Beyond gorgeous, the ballerina dress dating back to 1986 decorated the stairwell, while the shiny 'angel' gowns (FW 84/85) had a group of schoolgirls (and me) literally glued to the glass cases. The winged gown on the left is the same one used for the exhibition's poster shot (top of the post).

Even the black dresses were eye-catchers, especially the one in the center adorned with headlights.

Jean-Charles de Castelbajac

The wonderful crazy world of Castelbajac including coats made of toy animals and dresses featuring giant prints (1983/84).

Popy Moreni

The most beautiful chiffon gowns...

Yohji Yamamoto / Issey Miyake / Comme des Garçons

Clean lines, structural shapes and colorful draping courtesy of Yamamoto (top left, bottom right, 1987/88), Rei Kawakubo (lower left, 1983-1989) and Miyake (center, top right, 1980).

Christian Lacroix / Roméo Gigli / Sybilla

'It's Lacroix darling!'... Lacroix (top right, lower center), Roméo Gigli (left) and Sybilla (lower right) - 1987-1988.

Jean-Paul Gaultier

The sailor look and more importantly, the cone-shaped madness made famous during Madonna's Blonde Ambition tour (1989-1990).

Chanel par Karl Lagerfeld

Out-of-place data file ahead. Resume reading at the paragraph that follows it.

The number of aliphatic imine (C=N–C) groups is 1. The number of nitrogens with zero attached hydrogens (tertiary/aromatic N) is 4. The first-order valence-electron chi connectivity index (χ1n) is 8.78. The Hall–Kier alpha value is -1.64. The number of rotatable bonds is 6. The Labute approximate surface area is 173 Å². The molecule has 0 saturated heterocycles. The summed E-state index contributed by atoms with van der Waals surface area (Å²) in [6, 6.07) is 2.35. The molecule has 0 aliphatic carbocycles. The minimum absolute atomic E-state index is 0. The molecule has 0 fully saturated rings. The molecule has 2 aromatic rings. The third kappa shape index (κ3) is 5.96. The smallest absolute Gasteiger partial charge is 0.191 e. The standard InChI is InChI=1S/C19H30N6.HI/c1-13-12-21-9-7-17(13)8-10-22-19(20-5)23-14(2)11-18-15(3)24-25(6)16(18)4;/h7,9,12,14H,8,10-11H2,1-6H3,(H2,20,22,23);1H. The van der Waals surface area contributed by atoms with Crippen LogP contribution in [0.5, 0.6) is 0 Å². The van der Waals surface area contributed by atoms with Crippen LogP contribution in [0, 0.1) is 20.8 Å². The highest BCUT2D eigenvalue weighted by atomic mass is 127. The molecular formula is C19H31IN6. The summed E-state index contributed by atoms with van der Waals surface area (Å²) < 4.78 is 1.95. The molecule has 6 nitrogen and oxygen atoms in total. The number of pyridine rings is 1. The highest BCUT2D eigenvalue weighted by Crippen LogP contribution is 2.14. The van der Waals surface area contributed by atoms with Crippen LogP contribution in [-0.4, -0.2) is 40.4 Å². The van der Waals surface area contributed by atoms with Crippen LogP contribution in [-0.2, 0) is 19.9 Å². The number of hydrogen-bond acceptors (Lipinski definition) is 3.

Kaiser Karl is back, but this time with tweed, pearls and luxe materials. Haute Couture SS83.

Azzedine Alaïa

Timeless shapes from Alaïa (1990).


  1. Oh the pain of living in sunny southern california ... this is such an interesting period, laying down the tracks for future rap artists and very, very large bank accounts.

    Your photos are wonderful but it seems that the heart of some of the designers there is missing, just including the label and missing something.

    So hard to have The Pieces in retrospectives such as this.

    The Montana suede jackets with the fabulous embroidered eagle - a few male buyers were robbed on a buying trip, just the jacket please.

    It was an insane large time with boutiques the winners because the clothes were very demanding: the all black savage beauty of the Japanese collections startled the world as much as Montana's shoulders.

    It was rather demanding.

  2. what a thorough review! love the grecian draping on a lot of these dresses.


  3. Oh my...to have had the opportunity to visit that amazing exhibition...Wow!

  4. i just talked a bit about the queen of knit, haha. love lagerfeld's for chloe back then. i thought montana's leather jackets are decidedly representative of the 80s.

  5. it is so nostalgic to see the fashion back in time, especially for the period that seems so far away yet still within reach for our generation. Madame Grès is truly an artist, and i wish to be inspired more often with designers in recent memories. Speaking of terry mugler, the recent show w/ gaga seems to finally put the label back to the fashion map again! bravo, xx

  6. @In New York Paris Tomorrow: I think it's always tricky to source the key pieces of any time period and deciding which they are is entirely subjective as well. Coming from a French curator, I'm not surprised for instance, that certain American or British designers were completely omitted. And I would venture a guess that sourcing original garments isn't easy either.